The day was wild. I went ahead to Sherman, had a great lunch, a great tour of Austin College (a prestigious Division III school) and a great trip with my wife. Traveling with her is my favorite pastime, be it on a beautiful beach or driving U.S. 75 through northeast Texas. But then it was back to the hotel, where I started cranking.


An 11 a.m. kickoff means most anyone can get home, if they want to. I wanted to, since the Dish headed home Saturday morning. So we left the pressbox about 7:30 p.m. Saturday and headed north. If you wait until Sunday to drive home, traffic is dicey. I know some people who left about 10:45 a.m. Sunday and made it back in about 31/2 hours. Others left sometime after noon and took five hours.

Not much traffic on Saturday night, once you clear downtown Dallas. But as we drove through Denton, I saw the lights of Apogee Stadium, the University of North Texas’ glittering new football facility. I checked my blackberry to see who the Mean Green was playing, and I couldn’t believe it. Florida Atlantic.

That’s right. The Sooners and Howard Schnellenberger’s team played in the Metroplex on the same date. I was dead dog tired and glad to be headed home. But I also had more than a twinge of regret. With a little better planning and some extra sleep, I could have stopped off in Denton and talked with the Colonel one last time.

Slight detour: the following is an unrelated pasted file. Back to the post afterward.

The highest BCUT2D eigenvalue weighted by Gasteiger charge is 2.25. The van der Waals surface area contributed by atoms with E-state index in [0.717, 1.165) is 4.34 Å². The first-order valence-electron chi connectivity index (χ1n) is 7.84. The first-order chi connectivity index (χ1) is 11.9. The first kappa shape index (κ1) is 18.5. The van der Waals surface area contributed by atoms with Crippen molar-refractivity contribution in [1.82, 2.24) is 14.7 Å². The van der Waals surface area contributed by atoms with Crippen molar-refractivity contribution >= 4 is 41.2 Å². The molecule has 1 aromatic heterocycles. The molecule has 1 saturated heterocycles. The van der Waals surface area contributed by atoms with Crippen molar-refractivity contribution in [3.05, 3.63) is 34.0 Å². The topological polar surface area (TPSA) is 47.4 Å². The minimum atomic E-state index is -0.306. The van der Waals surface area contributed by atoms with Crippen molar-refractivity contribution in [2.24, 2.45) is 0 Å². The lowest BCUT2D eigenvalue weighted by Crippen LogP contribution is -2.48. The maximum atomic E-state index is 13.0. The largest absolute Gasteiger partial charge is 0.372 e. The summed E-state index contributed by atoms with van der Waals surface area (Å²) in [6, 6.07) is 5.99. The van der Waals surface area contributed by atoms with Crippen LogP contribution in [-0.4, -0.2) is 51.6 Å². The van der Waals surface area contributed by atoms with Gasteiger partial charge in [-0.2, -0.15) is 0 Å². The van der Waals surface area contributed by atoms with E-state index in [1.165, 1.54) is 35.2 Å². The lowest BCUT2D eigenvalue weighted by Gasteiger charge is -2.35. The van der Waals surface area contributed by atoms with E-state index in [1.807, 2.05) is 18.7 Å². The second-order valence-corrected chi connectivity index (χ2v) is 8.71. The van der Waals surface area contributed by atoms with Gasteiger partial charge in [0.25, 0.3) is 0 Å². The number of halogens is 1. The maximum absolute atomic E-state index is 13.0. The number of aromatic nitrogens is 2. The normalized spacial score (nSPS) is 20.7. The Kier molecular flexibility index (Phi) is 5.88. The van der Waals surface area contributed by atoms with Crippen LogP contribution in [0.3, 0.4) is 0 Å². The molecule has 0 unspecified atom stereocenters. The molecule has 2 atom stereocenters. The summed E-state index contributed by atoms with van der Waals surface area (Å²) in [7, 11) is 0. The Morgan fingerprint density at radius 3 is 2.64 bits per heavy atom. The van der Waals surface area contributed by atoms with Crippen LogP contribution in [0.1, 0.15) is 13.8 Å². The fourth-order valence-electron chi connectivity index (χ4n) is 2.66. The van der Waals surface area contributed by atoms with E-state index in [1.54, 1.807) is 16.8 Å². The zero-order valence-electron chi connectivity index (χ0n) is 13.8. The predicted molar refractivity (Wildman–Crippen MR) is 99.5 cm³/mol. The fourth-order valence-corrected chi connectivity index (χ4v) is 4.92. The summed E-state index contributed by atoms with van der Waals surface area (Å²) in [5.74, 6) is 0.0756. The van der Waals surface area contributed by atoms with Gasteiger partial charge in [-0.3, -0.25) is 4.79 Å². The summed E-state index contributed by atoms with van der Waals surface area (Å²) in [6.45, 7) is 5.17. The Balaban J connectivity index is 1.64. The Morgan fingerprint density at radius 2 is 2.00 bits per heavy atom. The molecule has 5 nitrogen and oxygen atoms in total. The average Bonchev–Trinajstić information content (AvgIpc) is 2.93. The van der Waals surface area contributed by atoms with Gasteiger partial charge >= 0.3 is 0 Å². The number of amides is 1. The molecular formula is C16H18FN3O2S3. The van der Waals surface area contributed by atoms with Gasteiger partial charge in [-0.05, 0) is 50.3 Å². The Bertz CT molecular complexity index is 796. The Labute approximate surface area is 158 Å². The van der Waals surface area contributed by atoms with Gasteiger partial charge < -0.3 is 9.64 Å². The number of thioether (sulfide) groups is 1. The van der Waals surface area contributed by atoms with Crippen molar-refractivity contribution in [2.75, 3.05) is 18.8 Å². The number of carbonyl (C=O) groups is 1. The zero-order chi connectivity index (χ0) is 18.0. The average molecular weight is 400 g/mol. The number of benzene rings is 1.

This is his last season coaching the Owls. He’s 77 and been coaching since the ’50s. At Kentucky and Alabama and in the NFL and the University of Miami and Louisville and, for one memorable season, OU. That 1995 season remains the most vivid season in my career, just because Schnelleberger was such a hoot to cover. He wanted writers at practice and had us up to his office to talk football. He would say crazy things and talk big, and even though I never had much confidence he was going to lead OU football to greatness, I never once tired of writing it all up.

Soon enough, Schnelleberger was gone. That was 16 years ago, and Bob Stoops has taken OU on a great ride the past 13 seasons. But I always miss Schnellenberger, and I’ll never again share a city with him while he’s coaching football. Made me a little sad.

-------------Berry Tramel can be heard Monday through Friday from 4:40-5:20 p.m. on The Sports Animal radio network, including AM-640 and FM-98.1. You can e-mail him here and follow him on Twitter @BerryTramel.